Ex-Pavement drummer seeks ecstasy in whiskey, weed, sunshine, God, and fuzzy guitars... but never loses his sense of humor about it.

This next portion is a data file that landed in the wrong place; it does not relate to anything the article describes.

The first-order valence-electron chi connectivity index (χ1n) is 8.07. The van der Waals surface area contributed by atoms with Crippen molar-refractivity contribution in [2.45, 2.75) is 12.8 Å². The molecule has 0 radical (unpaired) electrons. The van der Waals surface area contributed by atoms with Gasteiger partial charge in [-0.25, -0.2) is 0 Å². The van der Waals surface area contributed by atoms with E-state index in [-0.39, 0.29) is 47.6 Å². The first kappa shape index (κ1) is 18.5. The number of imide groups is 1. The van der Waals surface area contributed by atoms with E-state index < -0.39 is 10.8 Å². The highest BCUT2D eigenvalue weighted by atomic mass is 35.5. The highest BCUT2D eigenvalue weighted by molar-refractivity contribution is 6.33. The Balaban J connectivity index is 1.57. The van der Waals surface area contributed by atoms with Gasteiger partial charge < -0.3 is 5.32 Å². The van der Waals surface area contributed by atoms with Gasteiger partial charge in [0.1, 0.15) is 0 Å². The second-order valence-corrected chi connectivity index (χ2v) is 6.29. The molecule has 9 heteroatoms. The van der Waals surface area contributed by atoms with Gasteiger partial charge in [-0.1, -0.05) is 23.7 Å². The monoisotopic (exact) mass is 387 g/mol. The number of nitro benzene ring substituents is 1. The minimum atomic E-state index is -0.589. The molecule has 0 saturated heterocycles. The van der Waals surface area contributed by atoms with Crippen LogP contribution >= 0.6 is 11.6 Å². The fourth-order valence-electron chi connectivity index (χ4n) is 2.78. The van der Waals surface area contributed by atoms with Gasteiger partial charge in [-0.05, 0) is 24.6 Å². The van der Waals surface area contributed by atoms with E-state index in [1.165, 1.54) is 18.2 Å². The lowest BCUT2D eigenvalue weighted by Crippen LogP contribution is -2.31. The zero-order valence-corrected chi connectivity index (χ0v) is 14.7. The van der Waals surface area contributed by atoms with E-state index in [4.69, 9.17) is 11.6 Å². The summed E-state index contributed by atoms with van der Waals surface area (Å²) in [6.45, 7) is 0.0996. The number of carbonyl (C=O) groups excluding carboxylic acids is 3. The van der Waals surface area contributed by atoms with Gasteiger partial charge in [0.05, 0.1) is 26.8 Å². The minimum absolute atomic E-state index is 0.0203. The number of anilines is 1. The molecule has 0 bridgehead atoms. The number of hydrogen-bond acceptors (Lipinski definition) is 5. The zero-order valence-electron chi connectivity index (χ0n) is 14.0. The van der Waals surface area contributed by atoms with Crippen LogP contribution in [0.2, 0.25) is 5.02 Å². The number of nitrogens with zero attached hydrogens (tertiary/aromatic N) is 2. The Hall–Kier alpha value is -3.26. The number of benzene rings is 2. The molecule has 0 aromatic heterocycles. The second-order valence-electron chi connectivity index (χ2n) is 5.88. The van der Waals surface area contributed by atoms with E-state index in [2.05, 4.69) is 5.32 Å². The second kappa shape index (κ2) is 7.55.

"I got high in my dream last night / I got high on Jamaican weed", ex-Pavement drummer Steve West confesses, about halfway through his third full-length as Marble Valley, his deadpan voice sounding just a bit like Stephin Merritt's as it cruises at altitude above a burbling miasma of synths and fuzzily chiming guitars. Other intoxicants -- whiskey, smokes, online chat, religion, sunshine -- cause the same sort of detached ecstasy, mesmeric yet offhand, on this great big cosmic giggle of an album. "Whiskey" builds out of a Velvet Underground-ish drone, a whiff of eastern scales and tones in the repeated guitar line, a rueful verse giving way to buoyant waves of hallucinatory sound. It starts as a hangover lament and builds somehow into a portal to the infinite. Or consider how narcotized "Peter Gunn" strumming morphs to meditative mandala in "Rocket Ship", a lucid dream where anything could happen. The boundaries between trippiness and revelation get blurred, as on the wonderful "Fag and a Light", which importunes alternatingly (and with the same stoned level of urgency) for cigarettes and passage through the Pearly Gates. You could trace lineage to Pavement in the strung-out literacy and water-color washes of distorted guitar, but there's something more skewed and hallucinatory, fragmentary ideas repeated in mantric chants until they take you elsewhere. The spiritual blossoms out of the humble and physical -- sunshine exploding into a shaman on the third plane, another round of drinks to physical resurrection. You could read it all as slacker psychedelia, boozily considering the world through a veil of prohibited substances, but that would miss the point: there actually is another reality out there, and you can only visit it by letting go.